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predate

[pree-deyt]
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verb (used with object), pre·dat·ed, pre·dat·ing.
  1. to date before the actual time; antedate: He predated the check by three days.
  2. to precede in date: a house that predates the Civil War.
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Origin of predate

First recorded in 1860–65; pre- + date1
Can be confusedantedate predate postdate
Dictionary.com Unabridged Based on the Random House Unabridged Dictionary, © Random House, Inc. 2018

British Dictionary definitions for pre-date

predate

verb (tr)
  1. to affix a date to (a document, paper, etc) that is earlier than the actual date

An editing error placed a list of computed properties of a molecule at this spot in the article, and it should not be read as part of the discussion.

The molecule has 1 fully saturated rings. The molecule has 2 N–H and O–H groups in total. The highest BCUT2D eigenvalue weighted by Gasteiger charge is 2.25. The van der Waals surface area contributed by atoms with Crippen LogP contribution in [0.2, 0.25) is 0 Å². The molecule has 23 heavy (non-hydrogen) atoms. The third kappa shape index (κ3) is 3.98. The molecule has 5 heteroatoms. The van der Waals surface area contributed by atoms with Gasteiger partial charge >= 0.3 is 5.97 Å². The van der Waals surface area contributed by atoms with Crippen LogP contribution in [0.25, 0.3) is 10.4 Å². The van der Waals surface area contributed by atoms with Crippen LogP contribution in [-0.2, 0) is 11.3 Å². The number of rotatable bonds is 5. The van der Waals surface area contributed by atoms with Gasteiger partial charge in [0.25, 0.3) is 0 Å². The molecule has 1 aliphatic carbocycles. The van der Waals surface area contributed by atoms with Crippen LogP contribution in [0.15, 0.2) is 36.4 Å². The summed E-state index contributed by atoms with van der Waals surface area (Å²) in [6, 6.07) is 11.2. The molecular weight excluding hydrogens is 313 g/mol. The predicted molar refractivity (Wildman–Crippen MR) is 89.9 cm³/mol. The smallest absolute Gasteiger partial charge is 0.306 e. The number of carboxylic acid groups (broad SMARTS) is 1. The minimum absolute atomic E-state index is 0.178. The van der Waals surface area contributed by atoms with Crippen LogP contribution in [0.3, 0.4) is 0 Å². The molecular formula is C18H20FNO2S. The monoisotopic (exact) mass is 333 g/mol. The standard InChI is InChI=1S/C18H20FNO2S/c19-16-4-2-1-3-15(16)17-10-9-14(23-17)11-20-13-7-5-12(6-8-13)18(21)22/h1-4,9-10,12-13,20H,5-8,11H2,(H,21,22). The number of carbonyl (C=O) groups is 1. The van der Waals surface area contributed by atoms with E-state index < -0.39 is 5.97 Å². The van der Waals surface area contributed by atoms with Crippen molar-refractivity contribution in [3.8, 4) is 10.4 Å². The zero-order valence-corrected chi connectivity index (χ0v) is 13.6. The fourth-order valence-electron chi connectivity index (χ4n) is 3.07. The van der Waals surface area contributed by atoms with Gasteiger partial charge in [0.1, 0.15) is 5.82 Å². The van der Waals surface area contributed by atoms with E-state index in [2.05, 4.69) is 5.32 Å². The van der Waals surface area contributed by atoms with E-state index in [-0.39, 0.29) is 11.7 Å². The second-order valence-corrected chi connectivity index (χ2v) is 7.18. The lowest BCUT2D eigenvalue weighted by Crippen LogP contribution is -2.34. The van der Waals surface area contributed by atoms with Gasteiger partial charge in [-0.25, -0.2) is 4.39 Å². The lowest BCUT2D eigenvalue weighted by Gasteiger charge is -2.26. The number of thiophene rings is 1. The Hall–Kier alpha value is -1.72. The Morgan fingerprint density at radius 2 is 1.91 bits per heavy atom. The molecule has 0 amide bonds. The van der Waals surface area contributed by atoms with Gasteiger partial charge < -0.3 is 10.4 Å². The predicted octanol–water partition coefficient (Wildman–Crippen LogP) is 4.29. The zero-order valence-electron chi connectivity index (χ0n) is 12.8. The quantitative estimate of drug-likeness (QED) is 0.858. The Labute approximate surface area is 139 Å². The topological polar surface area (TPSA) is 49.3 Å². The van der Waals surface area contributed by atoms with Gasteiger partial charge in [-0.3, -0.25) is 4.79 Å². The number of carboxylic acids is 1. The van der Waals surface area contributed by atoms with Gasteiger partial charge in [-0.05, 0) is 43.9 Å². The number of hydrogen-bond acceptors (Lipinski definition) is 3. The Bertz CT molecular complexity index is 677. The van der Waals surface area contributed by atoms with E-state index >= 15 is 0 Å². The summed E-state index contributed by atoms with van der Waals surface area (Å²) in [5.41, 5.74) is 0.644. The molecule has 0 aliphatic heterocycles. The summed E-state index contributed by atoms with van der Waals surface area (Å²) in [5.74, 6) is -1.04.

2. to assign a date to (an event, period, etc) that is earlier than the actual or previously assigned date of occurrence
  3. to be or occur at an earlier date than; precede in time
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Collins English Dictionary - Complete & Unabridged 2012 Digital Edition © William Collins Sons & Co. Ltd. 1979, 1986 © HarperCollins Publishers 1998, 2000, 2003, 2005, 2006, 2007, 2009, 2012

Word Origin and History for pre-date

v.

also predate, 1859, "to antedate, to assign an earlier date to," from pre- + date (n.1) "point in time." As "to exist before," from 1857. Related: Pre-dated; pre-dating.

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predate

v.

"to seek prey," 1974, a back-formation from predator, etc. Related: Predated; predating. For the word meaning "antedate; pre-exist," see pre-date.

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Online Etymology Dictionary, © 2010 Douglas Harper